Building Electric Sculptures
Lesson 5 of 7
Objective: Students will problem-solve and use the engineering design process to make electrical circuits.
RAP - Review and Preview
I call students to the gathering area. I tell them that today they have an engineering design challenge. I tell them that today, they will design a piece of functional art work. Using the dough that we used in the previous lesson, they will design a sculpture that will either light up or make a sound when pressed. We will be using the dough we played with yesterday.
I tell students that the insulating dough will be very important today in order to prevent short circuits. Students will need to be aware of this and think through their designs before building as it is not so easy to pull the dough apart if you have squished it together.
I make a quick flower design using the insulating dough as my petals. I then make concentric circles of conducting and insulating dough in the center of my flower. This allows me to place my LEDs in a circle around the center of the flower and give it some color variation. I attach the leads from my battery pack, one to each conducting circle. I do this behind the flower so only my LEDs show in the front. I turn on my battery pack and the flower glows.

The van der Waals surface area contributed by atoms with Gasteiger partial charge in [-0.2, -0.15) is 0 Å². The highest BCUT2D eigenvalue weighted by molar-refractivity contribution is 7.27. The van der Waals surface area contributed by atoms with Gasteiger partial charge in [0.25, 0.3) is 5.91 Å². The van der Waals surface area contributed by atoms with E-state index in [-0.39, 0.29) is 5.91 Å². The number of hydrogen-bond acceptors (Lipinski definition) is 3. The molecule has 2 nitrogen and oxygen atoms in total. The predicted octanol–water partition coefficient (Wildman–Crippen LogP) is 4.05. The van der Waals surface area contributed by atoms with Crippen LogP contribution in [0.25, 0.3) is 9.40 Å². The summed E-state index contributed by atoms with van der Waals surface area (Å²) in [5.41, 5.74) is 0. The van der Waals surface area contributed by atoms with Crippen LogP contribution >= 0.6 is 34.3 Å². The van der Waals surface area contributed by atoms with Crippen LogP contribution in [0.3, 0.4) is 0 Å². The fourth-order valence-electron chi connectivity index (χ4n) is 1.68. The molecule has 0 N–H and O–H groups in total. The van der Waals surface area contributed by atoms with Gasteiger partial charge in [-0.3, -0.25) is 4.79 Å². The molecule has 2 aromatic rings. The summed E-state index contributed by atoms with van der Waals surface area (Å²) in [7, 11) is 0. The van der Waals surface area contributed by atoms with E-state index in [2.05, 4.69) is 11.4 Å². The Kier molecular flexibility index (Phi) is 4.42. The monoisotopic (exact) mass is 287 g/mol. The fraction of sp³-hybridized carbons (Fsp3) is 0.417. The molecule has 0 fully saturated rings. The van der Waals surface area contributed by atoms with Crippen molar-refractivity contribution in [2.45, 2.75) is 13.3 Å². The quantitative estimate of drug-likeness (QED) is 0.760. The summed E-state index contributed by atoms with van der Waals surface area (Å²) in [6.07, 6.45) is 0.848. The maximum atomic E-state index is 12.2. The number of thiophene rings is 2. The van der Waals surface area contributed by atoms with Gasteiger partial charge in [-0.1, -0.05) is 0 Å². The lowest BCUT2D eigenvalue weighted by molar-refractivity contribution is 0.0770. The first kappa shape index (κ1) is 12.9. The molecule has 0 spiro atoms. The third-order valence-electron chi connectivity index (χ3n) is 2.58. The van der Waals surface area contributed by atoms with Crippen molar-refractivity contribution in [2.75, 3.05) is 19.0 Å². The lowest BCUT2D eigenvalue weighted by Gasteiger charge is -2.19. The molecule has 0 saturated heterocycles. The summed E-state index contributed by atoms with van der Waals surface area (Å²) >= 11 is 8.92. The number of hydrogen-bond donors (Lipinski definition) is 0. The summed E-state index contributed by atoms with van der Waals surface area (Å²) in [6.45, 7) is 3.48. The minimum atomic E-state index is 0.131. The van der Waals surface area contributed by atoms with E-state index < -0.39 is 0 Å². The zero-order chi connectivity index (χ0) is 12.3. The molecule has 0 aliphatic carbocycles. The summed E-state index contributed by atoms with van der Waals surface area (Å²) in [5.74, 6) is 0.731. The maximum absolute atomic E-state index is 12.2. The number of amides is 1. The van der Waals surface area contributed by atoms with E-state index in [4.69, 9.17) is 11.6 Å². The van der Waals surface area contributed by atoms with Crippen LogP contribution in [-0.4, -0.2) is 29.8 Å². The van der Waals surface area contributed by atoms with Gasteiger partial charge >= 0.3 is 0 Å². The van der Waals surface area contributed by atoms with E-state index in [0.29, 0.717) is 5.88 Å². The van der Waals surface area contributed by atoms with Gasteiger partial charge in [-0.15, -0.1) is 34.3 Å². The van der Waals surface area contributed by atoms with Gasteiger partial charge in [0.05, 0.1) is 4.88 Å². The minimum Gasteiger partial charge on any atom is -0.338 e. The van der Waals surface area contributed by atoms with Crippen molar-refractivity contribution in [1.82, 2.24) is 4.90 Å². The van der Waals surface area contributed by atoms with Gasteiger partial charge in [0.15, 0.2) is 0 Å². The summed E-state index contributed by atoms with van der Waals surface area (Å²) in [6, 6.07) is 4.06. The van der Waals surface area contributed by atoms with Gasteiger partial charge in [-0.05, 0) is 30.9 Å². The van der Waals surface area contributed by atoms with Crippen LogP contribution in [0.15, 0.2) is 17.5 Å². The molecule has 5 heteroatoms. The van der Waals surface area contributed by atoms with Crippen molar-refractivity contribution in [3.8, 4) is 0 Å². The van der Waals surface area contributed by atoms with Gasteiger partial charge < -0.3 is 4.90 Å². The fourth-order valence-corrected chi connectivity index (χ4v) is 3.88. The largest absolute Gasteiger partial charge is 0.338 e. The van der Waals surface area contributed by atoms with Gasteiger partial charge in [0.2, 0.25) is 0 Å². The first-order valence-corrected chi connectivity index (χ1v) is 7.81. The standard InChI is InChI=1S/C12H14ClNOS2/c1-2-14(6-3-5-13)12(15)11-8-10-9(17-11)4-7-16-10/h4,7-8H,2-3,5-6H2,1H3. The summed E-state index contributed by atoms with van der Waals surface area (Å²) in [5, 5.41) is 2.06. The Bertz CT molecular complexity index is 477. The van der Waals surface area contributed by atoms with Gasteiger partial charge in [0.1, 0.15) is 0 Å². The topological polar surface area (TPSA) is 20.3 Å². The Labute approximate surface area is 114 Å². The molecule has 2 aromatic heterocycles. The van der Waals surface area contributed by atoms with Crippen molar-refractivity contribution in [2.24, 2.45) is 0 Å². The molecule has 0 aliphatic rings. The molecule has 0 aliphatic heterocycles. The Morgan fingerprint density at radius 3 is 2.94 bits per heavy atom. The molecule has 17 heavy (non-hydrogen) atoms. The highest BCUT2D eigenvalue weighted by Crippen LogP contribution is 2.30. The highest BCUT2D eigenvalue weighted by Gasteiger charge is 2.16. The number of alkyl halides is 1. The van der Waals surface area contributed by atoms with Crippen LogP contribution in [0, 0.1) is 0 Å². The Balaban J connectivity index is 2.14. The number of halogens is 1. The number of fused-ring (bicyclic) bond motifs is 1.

I tell students that they can make their own variation on mine, or a completely new structure. This allows for scaffolding of the process for those who need more support in choosing what to build, but lets other children have an open-ended process as well. My only restriction is that they cannot replicate mine.
Students work in their pairs to create their sculptures. I monitor the room and help with design and technical questions. My biggest role here is usually how to get the dough to conduct. Since it is not wire, it does not conduct as well. Short, fat sections of dough offer the best conductivity. Also, students can increase conductivity by adding aluminum foil to the ends of their wire leads for a larger surface area.
When students have completed their sculptures, each group presents theirs and describes how they designed and built it. I am interested to see how students were able to troubleshoot issues of short circuiting and how they managed to make their bulb light or buzzer buzz. I am looking for innovative ideas as well as the correct use of terminology.
Students are assessed for creativity of design as well as functionality. This is a difficult task. If students are successful in creating a working sculpture, they have been able to work through the issues associated with building circuits and thus have demonstrated mastery of the content.